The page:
This plan is to build up a base of 240k capital, and when invested at >5% pa, will generate 1k/month. In that post, the expected duration is about 2-3 yrs and I think I'm still on track towards that goal. Next year will be the 3rd year and I don't see why I can't fulfill this project on time. Well, at least for the capital build up phase. I intend to slowly deploy even if I have the capital, so there's no rush to get the 1k/month. Realistically, I can channel $20-40k per year to this project, depending on how much I can save, and that depends on how much income I can earn, which is a variable. Every year, my income will drop drastically as the graduating students leave so I will have to work hard to push it up to last year's income as fast as possible in order to save more. I was initially worried about my income for 2017, but I felt a lot more secured when currently I have about 75% of my income confirmed for 2017. I should be able to start 2017 running. This 1k/month dividend income will come in at a very good time as I will have to reduce my work load to prepare for more family time. It couldn't have come at a better time, so I'm glad I started this way ahead.

3. Emergency fund of funds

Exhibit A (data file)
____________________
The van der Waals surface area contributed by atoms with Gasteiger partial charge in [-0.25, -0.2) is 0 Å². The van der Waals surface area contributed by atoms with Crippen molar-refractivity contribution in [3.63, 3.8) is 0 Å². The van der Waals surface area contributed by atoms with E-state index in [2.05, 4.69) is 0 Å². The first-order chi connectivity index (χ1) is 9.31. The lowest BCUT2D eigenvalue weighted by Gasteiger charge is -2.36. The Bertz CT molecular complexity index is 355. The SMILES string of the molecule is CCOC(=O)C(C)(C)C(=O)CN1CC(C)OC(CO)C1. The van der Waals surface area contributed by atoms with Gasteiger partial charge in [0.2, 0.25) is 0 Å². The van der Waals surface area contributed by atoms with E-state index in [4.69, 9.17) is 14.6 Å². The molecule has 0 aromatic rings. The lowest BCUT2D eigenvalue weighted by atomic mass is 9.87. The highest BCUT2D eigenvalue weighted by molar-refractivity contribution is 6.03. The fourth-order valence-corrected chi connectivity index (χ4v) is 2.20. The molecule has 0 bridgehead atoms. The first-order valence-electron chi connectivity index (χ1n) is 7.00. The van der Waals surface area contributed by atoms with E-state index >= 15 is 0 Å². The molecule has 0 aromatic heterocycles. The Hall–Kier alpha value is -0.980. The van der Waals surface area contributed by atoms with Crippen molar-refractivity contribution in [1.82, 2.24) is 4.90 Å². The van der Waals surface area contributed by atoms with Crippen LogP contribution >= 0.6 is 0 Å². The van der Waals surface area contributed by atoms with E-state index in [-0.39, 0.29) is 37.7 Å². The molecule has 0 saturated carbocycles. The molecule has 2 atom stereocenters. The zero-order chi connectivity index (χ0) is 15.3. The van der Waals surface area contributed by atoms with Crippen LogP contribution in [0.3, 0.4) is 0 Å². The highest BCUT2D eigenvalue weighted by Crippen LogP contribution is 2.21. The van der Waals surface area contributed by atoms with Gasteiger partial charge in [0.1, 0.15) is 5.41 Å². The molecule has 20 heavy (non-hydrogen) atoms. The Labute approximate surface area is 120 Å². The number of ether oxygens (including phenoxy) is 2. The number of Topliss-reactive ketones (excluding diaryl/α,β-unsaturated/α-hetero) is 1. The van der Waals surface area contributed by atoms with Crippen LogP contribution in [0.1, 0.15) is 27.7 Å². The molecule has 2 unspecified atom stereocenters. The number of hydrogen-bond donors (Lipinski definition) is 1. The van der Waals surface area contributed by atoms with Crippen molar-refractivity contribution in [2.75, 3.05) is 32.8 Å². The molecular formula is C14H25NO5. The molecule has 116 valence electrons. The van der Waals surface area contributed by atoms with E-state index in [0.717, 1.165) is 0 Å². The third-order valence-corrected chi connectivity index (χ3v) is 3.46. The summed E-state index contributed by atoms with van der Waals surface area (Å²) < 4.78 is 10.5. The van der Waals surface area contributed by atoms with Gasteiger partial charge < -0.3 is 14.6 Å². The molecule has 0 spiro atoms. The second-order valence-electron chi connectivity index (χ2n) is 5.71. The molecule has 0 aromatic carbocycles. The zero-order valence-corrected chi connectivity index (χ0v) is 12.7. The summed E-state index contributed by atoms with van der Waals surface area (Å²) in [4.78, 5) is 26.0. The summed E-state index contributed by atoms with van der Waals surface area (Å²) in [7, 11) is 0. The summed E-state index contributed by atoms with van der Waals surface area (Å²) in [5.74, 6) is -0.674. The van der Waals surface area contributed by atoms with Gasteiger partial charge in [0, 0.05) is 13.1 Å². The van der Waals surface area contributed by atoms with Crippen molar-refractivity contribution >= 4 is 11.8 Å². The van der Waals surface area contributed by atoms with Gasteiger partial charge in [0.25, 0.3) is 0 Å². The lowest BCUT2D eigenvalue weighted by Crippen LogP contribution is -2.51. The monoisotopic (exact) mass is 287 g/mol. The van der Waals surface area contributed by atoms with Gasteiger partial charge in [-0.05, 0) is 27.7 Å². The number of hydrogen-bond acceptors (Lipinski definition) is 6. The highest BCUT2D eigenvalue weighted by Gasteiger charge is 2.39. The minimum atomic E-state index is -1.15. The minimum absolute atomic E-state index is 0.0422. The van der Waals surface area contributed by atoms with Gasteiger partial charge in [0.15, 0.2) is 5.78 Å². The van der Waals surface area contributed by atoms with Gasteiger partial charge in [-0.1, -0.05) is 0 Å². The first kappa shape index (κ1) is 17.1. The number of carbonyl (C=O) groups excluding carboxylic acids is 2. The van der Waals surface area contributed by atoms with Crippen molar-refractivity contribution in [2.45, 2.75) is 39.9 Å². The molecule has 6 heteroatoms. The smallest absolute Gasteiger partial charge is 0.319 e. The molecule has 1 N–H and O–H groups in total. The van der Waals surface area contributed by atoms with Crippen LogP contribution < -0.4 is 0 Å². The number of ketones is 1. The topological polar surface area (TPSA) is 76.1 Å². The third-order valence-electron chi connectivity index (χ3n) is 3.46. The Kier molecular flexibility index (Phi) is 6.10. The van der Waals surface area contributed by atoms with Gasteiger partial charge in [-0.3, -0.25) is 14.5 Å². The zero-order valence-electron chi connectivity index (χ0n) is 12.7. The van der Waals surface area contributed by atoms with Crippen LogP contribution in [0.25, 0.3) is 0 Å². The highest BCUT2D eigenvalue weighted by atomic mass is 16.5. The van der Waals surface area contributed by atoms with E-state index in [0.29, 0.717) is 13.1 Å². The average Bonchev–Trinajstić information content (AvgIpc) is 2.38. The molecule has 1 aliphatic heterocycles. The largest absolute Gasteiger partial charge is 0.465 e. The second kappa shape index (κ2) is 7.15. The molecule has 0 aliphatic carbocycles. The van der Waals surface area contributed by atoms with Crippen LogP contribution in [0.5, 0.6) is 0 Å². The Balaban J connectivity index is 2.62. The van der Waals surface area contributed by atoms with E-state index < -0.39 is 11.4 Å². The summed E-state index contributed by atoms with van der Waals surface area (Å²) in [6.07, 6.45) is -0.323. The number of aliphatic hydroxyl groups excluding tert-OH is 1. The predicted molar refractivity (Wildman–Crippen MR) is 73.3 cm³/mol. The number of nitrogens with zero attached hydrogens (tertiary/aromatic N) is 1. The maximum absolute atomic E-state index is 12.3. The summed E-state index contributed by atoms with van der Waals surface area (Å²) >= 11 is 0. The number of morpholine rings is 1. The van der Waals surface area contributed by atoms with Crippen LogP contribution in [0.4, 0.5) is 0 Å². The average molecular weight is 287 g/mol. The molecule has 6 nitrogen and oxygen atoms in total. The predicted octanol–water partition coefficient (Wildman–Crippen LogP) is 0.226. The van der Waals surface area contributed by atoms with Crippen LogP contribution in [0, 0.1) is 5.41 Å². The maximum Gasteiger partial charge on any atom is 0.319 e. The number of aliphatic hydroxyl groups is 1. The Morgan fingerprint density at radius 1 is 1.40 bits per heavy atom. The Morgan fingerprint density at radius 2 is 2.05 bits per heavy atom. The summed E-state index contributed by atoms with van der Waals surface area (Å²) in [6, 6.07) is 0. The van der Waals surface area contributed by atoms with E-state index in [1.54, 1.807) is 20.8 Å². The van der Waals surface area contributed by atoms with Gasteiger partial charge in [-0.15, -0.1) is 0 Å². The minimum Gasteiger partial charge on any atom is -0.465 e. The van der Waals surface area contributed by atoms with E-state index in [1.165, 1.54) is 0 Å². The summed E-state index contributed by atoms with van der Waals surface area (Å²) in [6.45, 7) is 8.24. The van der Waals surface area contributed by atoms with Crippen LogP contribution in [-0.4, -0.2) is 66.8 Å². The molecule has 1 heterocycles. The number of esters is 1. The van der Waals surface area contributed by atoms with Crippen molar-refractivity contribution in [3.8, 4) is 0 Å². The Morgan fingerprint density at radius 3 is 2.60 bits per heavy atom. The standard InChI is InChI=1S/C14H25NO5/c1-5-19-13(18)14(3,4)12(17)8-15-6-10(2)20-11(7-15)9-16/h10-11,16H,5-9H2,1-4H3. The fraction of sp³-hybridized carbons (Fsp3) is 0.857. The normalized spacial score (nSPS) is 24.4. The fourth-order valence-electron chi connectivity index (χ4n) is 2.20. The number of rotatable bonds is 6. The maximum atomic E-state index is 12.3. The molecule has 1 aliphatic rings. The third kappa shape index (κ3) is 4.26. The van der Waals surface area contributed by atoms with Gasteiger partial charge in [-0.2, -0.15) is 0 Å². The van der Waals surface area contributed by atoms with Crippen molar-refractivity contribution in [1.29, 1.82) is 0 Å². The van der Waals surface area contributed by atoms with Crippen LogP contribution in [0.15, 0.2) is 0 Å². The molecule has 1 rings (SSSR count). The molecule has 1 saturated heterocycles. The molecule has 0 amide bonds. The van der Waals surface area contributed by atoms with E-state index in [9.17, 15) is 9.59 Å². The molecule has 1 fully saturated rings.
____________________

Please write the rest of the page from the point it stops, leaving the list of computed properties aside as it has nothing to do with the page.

This project is to do voluntary contribution to my 3 cpf accounts in order to build up a full year of mortgage payment, to the tune of 24k. I did a tweak for this project. Instead of topping up 6 to 12k as mentioned in the article, I will top up 10 to 15k as voluntary contribution annually. Firstly, this will reduce the amount of tax I have to pay. Secondly, 56.77% of the contribution amount will be channeled to my OA, so that will be about 5 to 8k every year. I will then do a partial capital repayment of 6k using CPF (instead of cash).

So, the workflow goes like this:

Doing this achieves 5 things in one shot:

1) Reducing personal income taxes because voluntary contribution (VC) will have tax reliefs

2) Topping up MA to pay up for compulsory medisave contribution, as part of the VC (24.33%) will be channeled to MA, so there will be less cash outlay to top up just for the compulsory MA portion

3) Topping up OA to build an emergency fund of funds to have 1 yr of mortgage as reserve, so I know I can last 1 year without income and the mortgage for the house can still be paid for

4) Partial capital repayment to reduce housing debts so that the housing debt will be reduced and it helps to save on the interest for the remaining loan amount

5) More cash available since (1) to (4) comes from the same tranche of money by doing VC, so this enables my investment porfolio to build up faster. Ideally, I should have more money outside CPF than inside, to hedge against the policy risk and constraints of using CPF solely as a retirement tool.

It took me some years to realise this workflow and I should have done it much sooner, but that's the point of this post. If there's some self employed out there who is in a similar situation, you can short cut a few years of trial and error modify/adapt the workflow to suit your circumstances.

To be frank, having a child is not part of the plan when I wrote the post back in 2014. I think it'll be interesting to see how these goals will change when I review it a few years later after having a kid running around the house. I would expect more modifications to come for sure.